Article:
3 Big Mistakes that Caused the Disastrous Darwin’s Natural Pet Food Recall
The US justice system isn’t going to take it easy on Gary Tashjian, owner of Darwin’s Natural Pet Food. Not only did pet food from his facility allegedly cause the illness or death of over 100 beloved pets in 2017, but it looks likely that he knew his products were tainted – but did little to prevent the outbreak that has left so many grieving.
News like this compels us to reflect, reevaluate, and refine our processes. Even though the afflicted were pets and not humans, pet food manufacturers are required to be every bit as careful as manufactures of food for humans. In fact, regulatory agencies often regulate pet food more closely than human food, largely because there’s less ingredient diversity and the agencies can more easily hone in on hazards and procedures.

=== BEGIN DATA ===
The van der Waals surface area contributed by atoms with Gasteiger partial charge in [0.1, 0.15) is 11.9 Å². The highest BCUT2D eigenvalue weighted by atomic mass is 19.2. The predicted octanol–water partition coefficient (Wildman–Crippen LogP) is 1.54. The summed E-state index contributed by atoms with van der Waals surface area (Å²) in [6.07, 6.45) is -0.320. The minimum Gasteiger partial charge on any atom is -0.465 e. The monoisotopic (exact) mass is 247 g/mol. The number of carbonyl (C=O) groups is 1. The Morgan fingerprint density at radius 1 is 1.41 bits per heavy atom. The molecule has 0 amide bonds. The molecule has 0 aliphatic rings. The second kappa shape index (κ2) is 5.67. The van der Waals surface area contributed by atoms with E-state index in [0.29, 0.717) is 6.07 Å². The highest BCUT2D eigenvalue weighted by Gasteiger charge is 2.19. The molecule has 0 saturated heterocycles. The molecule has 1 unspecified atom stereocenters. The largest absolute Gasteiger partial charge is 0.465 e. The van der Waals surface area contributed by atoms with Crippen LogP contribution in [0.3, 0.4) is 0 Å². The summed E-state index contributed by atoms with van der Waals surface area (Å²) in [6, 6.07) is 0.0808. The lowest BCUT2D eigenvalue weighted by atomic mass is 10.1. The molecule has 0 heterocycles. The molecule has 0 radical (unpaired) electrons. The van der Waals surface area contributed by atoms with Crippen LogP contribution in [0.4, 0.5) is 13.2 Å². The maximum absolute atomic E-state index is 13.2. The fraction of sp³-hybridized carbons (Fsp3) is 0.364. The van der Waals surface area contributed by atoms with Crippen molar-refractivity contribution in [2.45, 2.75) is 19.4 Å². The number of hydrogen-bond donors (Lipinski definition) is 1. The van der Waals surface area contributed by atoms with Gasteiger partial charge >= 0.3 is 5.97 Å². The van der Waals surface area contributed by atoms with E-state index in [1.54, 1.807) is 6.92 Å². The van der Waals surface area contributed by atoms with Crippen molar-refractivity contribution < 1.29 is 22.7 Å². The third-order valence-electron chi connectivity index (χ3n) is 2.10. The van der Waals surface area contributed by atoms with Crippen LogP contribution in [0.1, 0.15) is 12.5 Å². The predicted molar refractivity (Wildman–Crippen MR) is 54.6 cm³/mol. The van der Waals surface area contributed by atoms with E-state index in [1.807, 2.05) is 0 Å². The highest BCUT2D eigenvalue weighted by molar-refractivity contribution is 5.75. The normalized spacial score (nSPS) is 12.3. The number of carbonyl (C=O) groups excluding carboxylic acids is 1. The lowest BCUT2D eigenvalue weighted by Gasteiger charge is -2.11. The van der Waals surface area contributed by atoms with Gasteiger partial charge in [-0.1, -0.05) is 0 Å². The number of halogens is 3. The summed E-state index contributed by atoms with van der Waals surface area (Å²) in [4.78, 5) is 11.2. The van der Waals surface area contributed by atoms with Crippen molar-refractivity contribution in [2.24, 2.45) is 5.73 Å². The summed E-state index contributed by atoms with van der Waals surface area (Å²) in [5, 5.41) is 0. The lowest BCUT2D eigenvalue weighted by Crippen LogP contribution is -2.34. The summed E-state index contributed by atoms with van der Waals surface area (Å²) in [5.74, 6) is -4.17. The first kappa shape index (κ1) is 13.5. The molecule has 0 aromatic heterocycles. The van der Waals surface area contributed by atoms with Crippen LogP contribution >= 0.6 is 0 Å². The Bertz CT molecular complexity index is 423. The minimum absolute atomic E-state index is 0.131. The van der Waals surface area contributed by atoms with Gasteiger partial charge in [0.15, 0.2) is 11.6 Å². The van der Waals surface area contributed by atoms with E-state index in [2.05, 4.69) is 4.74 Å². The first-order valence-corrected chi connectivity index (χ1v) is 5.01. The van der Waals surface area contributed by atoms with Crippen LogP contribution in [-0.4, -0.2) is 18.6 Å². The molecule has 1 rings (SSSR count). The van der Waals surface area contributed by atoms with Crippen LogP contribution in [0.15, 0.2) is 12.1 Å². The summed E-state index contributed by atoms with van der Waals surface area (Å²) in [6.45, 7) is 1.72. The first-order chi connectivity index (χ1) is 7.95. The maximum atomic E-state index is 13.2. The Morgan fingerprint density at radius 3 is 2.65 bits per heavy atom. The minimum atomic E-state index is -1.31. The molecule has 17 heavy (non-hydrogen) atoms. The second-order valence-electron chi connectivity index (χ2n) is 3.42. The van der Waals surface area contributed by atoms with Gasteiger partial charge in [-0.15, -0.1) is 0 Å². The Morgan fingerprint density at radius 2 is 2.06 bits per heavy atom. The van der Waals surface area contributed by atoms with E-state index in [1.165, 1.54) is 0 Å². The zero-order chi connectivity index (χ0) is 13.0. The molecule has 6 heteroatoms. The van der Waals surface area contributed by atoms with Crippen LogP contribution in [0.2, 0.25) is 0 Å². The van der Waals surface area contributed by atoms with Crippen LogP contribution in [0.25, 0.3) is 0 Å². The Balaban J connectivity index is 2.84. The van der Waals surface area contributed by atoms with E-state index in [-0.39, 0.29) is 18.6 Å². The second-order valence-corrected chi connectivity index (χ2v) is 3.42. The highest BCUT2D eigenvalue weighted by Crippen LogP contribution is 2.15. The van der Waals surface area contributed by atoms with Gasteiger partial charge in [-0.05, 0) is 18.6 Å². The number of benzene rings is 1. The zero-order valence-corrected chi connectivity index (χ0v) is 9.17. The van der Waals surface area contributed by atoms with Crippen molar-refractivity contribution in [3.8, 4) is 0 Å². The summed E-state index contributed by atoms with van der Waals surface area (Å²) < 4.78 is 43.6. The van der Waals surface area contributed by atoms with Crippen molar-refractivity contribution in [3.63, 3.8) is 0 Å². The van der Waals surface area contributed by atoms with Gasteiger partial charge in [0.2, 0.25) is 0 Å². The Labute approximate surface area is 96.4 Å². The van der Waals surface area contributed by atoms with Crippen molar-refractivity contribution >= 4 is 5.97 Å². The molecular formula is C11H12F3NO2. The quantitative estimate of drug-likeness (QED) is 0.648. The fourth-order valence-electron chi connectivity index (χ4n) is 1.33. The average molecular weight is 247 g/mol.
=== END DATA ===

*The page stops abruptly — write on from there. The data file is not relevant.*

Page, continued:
Here are a few ways Darwin’s could have avoided this deadly mess (so that you can learn from their mistakes). But first, to drill the point of how severe this could be, let’s take a look at some of the possible consequences of this food safety failure.
Criminal Liability for Food Safety Failures
The FDA has limited resources and, thus, often relies upon a strategy of whipping entire industry segments into shape by making examples of serious offenders.
Case in point: Stewart Parnell and his peanut company, the Peanut Corporation of America. In 2015, Parnell became the first food company executive to be convicted of felony charges related to food poisoning. His sentencing was groundbreaking and severe: 28 years in federal prison. Parnell’s brother, a food broker, received 20 years, and the plant’s quality assurance manager was given five years.